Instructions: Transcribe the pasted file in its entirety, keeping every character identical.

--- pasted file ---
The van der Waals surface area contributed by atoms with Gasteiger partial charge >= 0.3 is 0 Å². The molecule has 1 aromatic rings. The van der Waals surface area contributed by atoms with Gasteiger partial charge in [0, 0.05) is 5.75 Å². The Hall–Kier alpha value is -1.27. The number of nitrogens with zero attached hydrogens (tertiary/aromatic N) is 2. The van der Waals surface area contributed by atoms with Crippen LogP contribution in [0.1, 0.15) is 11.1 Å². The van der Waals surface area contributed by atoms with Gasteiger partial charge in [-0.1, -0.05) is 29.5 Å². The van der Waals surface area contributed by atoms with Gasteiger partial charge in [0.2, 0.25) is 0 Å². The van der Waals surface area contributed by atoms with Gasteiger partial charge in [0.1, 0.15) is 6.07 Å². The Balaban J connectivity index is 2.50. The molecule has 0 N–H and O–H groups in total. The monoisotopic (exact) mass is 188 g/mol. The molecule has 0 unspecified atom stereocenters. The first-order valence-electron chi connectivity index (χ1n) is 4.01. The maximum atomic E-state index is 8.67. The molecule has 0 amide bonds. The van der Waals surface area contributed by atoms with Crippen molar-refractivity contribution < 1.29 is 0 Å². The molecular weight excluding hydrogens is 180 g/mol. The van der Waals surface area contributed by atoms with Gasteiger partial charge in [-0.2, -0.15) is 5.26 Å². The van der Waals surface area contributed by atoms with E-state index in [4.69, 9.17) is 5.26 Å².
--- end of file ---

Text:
The van der Waals surface area contributed by atoms with Gasteiger partial charge >= 0.3 is 0 Å². The molecule has 1 aromatic rings. The van der Waals surface area contributed by atoms with Gasteiger partial charge in [0, 0.05) is 5.75 Å². The Hall–Kier alpha value is -1.27. The number of nitrogens with zero attached hydrogens (tertiary/aromatic N) is 2. The van der Waals surface area contributed by atoms with Crippen LogP contribution in [0.1, 0.15) is 11.1 Å². The van der Waals surface area contributed by atoms with Gasteiger partial charge in [-0.1, -0.05) is 29.5 Å². The van der Waals surface area contributed by atoms with Gasteiger partial charge in [0.2, 0.25) is 0 Å². The van der Waals surface area contributed by atoms with Gasteiger partial charge in [0.1, 0.15) is 6.07 Å². The Balaban J connectivity index is 2.50. The molecule has 0 N–H and O–H groups in total. The monoisotopic (exact) mass is 188 g/mol. The molecule has 0 unspecified atom stereocenters. The first-order valence-electron chi connectivity index (χ1n) is 4.01. The maximum atomic E-state index is 8.67. The molecule has 0 amide bonds. The van der Waals surface area contributed by atoms with Crippen molar-refractivity contribution < 1.29 is 0 Å². The molecular weight excluding hydrogens is 180 g/mol. The van der Waals surface area contributed by atoms with Gasteiger partial charge in [-0.2, -0.15) is 5.26 Å². The van der Waals surface area contributed by atoms with E-state index in [4.69, 9.17) is 5.26 Å².